Adam and Eve, retold

    October-November 2009            
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Adam and the Darkness

By Ted Roberts

Can you imagine Adam - G-d's first human creation in Eden's green meadow? See him, newly minted. His fresh body gleaming and his mind totally empty of facts, attitudes, opinions - as empty as Eden is of thorn bushes - ready to begin its lifelong task of accumulation of data and weaving that data into an intellect. He turns slowly 360 degrees, a full circle, and takes in grass and forests, and flowers, and mountains, and brooks, all covered by a blue dome.

As he registers every throb of the new creation in the lush, green grass of Eden and wonders at his consciousness - as flimsy as the few white clouds that sail above him, he chances to look straight up at that copper disc that illuminates his new world. He looks closer and sees the songbirds. And look, there are small creatures in the grass and larger ones hopping and bounding amongst the trees. Truly, a brave new world full of creatures unlike himself for him to understand - he who at birth has no identity and a head full of inexperience.

Still sitting on the green Savannah and swiveling his head in all directions, because the Lord of creation has put a potion called curiosity into his bloodstream: so much to see that it took many hours to inscribe it all in his heretofore blank brain like nectar waits for the honeybee.

Then among his recording of his surroundings, he made an alarming observation. That bright orange thing was no longer straight ahead. The trees on the far horizon appeared to consume it. And he could no longer see the sharp outlines of trees and mountains. In fact, the creatures that had been joyfully bounding in the woods were no longer visible to him. Darkness was replacing light. He trembled. Even a partially stocked brain knew that somehow darkness meant blindness and blindness was death. And as the trees pulled more and more of the light below the horizon, Adam's blindness increased. He rose to run to escape this danger, but he fell over a large boulder. He rose and resumed his running - somewhere there must be light. He was cold and blind and fearful all at once.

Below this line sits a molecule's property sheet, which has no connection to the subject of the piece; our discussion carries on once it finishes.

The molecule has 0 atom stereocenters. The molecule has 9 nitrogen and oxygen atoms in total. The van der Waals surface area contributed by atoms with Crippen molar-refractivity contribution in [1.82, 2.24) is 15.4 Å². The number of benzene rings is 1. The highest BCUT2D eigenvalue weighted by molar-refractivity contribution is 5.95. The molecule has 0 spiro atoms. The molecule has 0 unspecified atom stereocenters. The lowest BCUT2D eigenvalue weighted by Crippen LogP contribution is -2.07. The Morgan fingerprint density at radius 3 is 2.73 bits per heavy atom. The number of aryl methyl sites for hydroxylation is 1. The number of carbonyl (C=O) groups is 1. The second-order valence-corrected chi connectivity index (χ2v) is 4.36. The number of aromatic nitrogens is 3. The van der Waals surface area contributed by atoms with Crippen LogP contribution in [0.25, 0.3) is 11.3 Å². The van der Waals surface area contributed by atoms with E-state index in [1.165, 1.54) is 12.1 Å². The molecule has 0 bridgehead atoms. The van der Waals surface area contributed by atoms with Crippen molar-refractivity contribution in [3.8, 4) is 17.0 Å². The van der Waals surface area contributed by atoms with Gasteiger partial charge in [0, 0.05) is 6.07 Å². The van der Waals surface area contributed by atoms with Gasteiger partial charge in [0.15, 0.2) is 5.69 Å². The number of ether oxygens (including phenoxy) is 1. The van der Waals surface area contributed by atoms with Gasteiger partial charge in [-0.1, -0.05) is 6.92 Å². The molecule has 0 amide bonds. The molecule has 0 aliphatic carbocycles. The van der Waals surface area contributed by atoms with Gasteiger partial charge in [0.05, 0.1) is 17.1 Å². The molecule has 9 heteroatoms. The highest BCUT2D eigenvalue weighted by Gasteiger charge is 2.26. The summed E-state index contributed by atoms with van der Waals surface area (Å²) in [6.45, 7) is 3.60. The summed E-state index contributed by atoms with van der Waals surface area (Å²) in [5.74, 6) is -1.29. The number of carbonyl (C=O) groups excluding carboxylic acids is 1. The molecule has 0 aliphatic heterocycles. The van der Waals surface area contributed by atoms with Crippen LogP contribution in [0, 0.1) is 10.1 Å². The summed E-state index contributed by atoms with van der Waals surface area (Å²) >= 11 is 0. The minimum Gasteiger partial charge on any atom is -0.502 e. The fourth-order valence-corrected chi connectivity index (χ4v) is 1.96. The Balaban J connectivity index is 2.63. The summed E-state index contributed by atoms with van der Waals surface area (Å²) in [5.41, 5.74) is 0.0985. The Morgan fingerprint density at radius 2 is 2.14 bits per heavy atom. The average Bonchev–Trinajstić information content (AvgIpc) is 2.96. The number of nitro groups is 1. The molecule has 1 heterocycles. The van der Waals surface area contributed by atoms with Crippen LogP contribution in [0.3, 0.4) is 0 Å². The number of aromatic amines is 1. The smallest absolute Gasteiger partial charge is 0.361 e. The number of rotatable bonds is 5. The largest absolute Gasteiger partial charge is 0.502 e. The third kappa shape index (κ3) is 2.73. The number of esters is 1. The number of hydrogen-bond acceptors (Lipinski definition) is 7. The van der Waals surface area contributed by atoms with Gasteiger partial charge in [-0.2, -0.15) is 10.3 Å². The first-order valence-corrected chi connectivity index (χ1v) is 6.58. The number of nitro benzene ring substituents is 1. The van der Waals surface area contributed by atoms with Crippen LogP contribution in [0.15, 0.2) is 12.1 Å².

And the Lord G-d saw his fear and took pity on him. Ah, a light for the night, thought the mind of G-d wherein dwells all the mechanisms of the universe. Therefore, he flung the full moon into the midnight sky. Adam stopped. Now at least he could see the river, which lay in his path. But still the garden's beauty no longer emboldened him. So, the lord flung millions of points of light into the sky. They helped but a little.

The good Lord, who made the heart of Adam, understood the heart of Adam. This fear of nighttime blindness needed more than moon and stars.

The Creator spoke in Adam's ear this story of day and night. How they revolve like all things in nature; life and death, the seasons, the great architecture of the galaxies. But Adam's mind could not accommodate the voice of his maker. It was like talking to the beasts. He needed one of his own kind. The ragged hole of fear in Adam's soul could only be filled by a helpmate. Thus, Adam slept and G-d made Eve.

She stood beside him and pointed to the horizon where the earth had swallowed the sun. Her eyes expressed no fear, only wonder. They sank to the grass in each other's arms - huddled like two babes. Neither knew anything except the warmth of the other. They watched and waited. Their fearful eyes focused on the Pine tree where they had last seen the sun. Would it ever return to bless them with light and warmth? They dozed, frightful, but full of the need to sleep. Then Eve, feeling a warmth at her back and noticing the lightening of the black sky, laughed the first exultant laugh of creation and put her hand to Adam's face in order to turn it to the life giving light behind them. "It returns, it returns," she whispered with awe; but not where it was eaten by the earth. They stand, they face the rising sun, and then they lift their faces to heaven - wherein the laws of nature are made - to thank He who gave them life and light and warmth. Around them all living things hummed a hymn of hope.

Ted Roberts, The Scribbler on the Roof
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from the October-November 2009 Edition of the Jewish Magazine

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